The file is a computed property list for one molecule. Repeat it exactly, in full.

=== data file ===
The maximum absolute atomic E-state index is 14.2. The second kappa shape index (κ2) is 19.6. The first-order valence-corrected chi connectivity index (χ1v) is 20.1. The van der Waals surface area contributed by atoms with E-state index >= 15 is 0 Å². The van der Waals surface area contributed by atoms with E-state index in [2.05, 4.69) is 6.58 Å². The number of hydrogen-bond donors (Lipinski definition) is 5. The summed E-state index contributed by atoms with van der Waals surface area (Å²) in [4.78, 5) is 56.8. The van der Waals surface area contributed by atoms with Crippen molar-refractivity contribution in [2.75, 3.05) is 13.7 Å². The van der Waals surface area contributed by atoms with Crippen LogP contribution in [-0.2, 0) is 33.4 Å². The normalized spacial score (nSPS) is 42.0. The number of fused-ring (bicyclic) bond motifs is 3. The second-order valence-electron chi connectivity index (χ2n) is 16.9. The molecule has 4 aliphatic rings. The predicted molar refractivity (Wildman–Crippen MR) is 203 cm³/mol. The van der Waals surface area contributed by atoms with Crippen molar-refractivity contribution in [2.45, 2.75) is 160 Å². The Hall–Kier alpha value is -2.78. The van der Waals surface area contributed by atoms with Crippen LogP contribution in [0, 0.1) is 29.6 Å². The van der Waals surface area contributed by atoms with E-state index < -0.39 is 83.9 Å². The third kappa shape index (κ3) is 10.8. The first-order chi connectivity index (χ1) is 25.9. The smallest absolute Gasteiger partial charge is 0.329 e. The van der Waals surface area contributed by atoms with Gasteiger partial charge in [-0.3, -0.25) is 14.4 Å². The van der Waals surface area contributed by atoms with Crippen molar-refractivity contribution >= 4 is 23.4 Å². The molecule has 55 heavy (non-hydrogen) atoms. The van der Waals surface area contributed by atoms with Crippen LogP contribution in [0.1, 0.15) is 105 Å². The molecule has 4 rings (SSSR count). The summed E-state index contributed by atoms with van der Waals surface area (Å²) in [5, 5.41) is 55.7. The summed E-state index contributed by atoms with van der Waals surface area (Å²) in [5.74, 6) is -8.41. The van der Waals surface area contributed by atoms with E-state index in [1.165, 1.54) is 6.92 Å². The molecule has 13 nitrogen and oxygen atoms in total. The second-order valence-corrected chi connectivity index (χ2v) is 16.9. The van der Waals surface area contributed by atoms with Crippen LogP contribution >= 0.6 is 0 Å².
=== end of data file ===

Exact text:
The maximum absolute atomic E-state index is 14.2. The second kappa shape index (κ2) is 19.6. The first-order valence-corrected chi connectivity index (χ1v) is 20.1. The van der Waals surface area contributed by atoms with E-state index >= 15 is 0 Å². The van der Waals surface area contributed by atoms with E-state index in [2.05, 4.69) is 6.58 Å². The number of hydrogen-bond donors (Lipinski definition) is 5. The summed E-state index contributed by atoms with van der Waals surface area (Å²) in [4.78, 5) is 56.8. The van der Waals surface area contributed by atoms with Crippen molar-refractivity contribution in [2.75, 3.05) is 13.7 Å². The van der Waals surface area contributed by atoms with Crippen LogP contribution in [-0.2, 0) is 33.4 Å². The normalized spacial score (nSPS) is 42.0. The number of fused-ring (bicyclic) bond motifs is 3. The second-order valence-electron chi connectivity index (χ2n) is 16.9. The molecule has 4 aliphatic rings. The predicted molar refractivity (Wildman–Crippen MR) is 203 cm³/mol. The van der Waals surface area contributed by atoms with Crippen molar-refractivity contribution in [2.45, 2.75) is 160 Å². The Hall–Kier alpha value is -2.78. The van der Waals surface area contributed by atoms with Crippen LogP contribution in [0, 0.1) is 29.6 Å². The van der Waals surface area contributed by atoms with E-state index < -0.39 is 83.9 Å². The third kappa shape index (κ3) is 10.8. The first-order chi connectivity index (χ1) is 25.9. The smallest absolute Gasteiger partial charge is 0.329 e. The van der Waals surface area contributed by atoms with Gasteiger partial charge in [-0.3, -0.25) is 14.4 Å². The van der Waals surface area contributed by atoms with Crippen molar-refractivity contribution >= 4 is 23.4 Å². The molecule has 55 heavy (non-hydrogen) atoms. The van der Waals surface area contributed by atoms with Crippen LogP contribution in [0.1, 0.15) is 105 Å². The molecule has 4 rings (SSSR count). The summed E-state index contributed by atoms with van der Waals surface area (Å²) in [5, 5.41) is 55.7. The summed E-state index contributed by atoms with van der Waals surface area (Å²) in [5.74, 6) is -8.41. The van der Waals surface area contributed by atoms with E-state index in [1.165, 1.54) is 6.92 Å². The molecule has 13 nitrogen and oxygen atoms in total. The second-order valence-corrected chi connectivity index (χ2v) is 16.9. The van der Waals surface area contributed by atoms with Crippen LogP contribution >= 0.6 is 0 Å².